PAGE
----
The Japanese government implemented a second state of emergency in the country on January 8 this year after a rise in daily COVID-19 cases, initially scheduled to end on February 7 but then extended until March 7 due to a lack of significant improvement.
The results of the most recent national survey by the Japanese Consumer Affairs Agency (CAA) on price and consumer purchasing trends released in February found that as a result of the state of emergency, consumers were feeling the heat put on by rising food prices in the country, with many having a bleak outlook about things getting better.
“When asked which products they had observed price increases in within the past month, the most-answered category was ‘fresh foods’ with 45.9% of surveyed consumers telling us that these prices had risen, and the second was ‘food and drink (excluding fresh foods, e.g. packaged and processed foods) at 21.9%,” the CAA said via a formal report statement.
“This beat out even the ‘daily necessities’ category comprising household consumables like toilet paper at 21.2% – and when asked if any price decreases had been observed, 69.5% of respondents said ‘No’.”
Significantly, the vast majority of consumers held a bleak outlook towards the improvement of food and beverage prices in the future – 64% of respondents replied that prices would still continue to rise, even one year from the present.
“Of these, 37.6% believed that prices would rise by about 1%, 26.8% believed it will be a 2% increase, 14.9% said 3% - but there were also 1.2% believing there will be a 4% rise, 3.9% said a 5% rise and 4.1% that the rise will be over 5%,” said CAA.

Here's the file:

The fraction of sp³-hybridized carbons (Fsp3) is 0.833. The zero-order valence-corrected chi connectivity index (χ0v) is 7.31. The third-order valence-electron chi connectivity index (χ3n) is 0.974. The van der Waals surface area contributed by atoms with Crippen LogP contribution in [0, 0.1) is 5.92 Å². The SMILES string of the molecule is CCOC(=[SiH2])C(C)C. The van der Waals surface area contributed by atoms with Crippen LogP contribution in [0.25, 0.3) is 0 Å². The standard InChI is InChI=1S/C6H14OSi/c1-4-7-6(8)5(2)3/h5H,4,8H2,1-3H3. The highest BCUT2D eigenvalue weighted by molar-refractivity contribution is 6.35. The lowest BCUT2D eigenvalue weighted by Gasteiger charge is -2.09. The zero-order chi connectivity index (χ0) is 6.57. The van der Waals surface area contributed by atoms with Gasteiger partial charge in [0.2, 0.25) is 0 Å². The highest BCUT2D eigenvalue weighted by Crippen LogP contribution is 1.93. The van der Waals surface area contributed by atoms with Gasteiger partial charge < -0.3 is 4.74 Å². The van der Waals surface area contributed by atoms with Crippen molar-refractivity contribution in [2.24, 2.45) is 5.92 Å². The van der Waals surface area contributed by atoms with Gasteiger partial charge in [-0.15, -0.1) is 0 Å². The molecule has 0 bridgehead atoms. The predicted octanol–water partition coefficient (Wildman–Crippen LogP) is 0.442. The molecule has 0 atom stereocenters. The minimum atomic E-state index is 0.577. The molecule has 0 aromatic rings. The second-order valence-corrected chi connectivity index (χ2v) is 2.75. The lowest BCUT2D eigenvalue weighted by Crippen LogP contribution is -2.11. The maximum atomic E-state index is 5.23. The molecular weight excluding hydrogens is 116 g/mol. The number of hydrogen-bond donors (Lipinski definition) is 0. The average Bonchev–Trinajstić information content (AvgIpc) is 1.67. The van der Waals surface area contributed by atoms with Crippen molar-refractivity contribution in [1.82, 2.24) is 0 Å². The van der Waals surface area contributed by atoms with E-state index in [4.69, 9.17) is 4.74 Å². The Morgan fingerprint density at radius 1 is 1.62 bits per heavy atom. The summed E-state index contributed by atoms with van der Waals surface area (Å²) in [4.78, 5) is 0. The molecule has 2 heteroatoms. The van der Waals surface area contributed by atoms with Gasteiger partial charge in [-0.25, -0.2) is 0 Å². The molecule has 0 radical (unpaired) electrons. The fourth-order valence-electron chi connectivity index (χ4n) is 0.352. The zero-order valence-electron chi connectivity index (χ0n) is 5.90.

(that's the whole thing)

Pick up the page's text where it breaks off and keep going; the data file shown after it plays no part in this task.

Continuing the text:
“Most consumers (69.5%) hold this firm belief that prices will rise due to the trend in recent months – [as a result], 55% of consumers are already planning to reduce their household spending.
“The main reason consumers are looking to reduce their spending is also because [they have a negative outlook that] their incomes will decrease – some 66.9% had this view – and that food prices will continue to rise.
The top item that Japanese consumers said would be ‘the first to go’ when reducing household spending was voted as food and groceries at 65.8%, but if more affordable options were made available for purchase within their new reduced spending ranges, these would be favourably considered.
As such, considering the narrower spending budgets in Japan and its traditionally high food and grocery prices, this represents an opportunity for food firms able to innovate quickly and come up with products that are less highly priced than regular items, yet still in keeping with Japan’s food quality standards.
Buying in bulk
Over 30% of consumers were found to increase the amount of groceries purchased per trip to the store after the state of emergency was announced.
“A total of 34.4% of consumers said that they increased their purchases per trip in the past month – this was less than the percentage we found last year [during the first COVID-19 lockdowns, but still significant,” said CAA.
“Most of these consumers were those living in big families with four people and above.”
Along these lines, CAA cautioned Japanese consumers against going overboard and panic buying when food supplies are not at any risk.
“Although the situation is better than it was in May last year [during the first COVID-19 lockdown] and there is less of a big behavioural change like panic buying, [we still saw some] stocking up of staple foods like rice and dried noodles, though this was quite calm,” said CAA Commissioner Ito Akiko at a press conference.
“There have also been reports of an increase in shopping frequency and the amount of purchases per trip, mainly for younger consumers, which could be due to shortening of restaurant hours or increased time spent at home, [but I still want to] urge for calm purchasing behaviour to be a priority, and in keeping with COVID-19 prevention measures.”
The survey was conducted on over 1,400 respondents across Japan.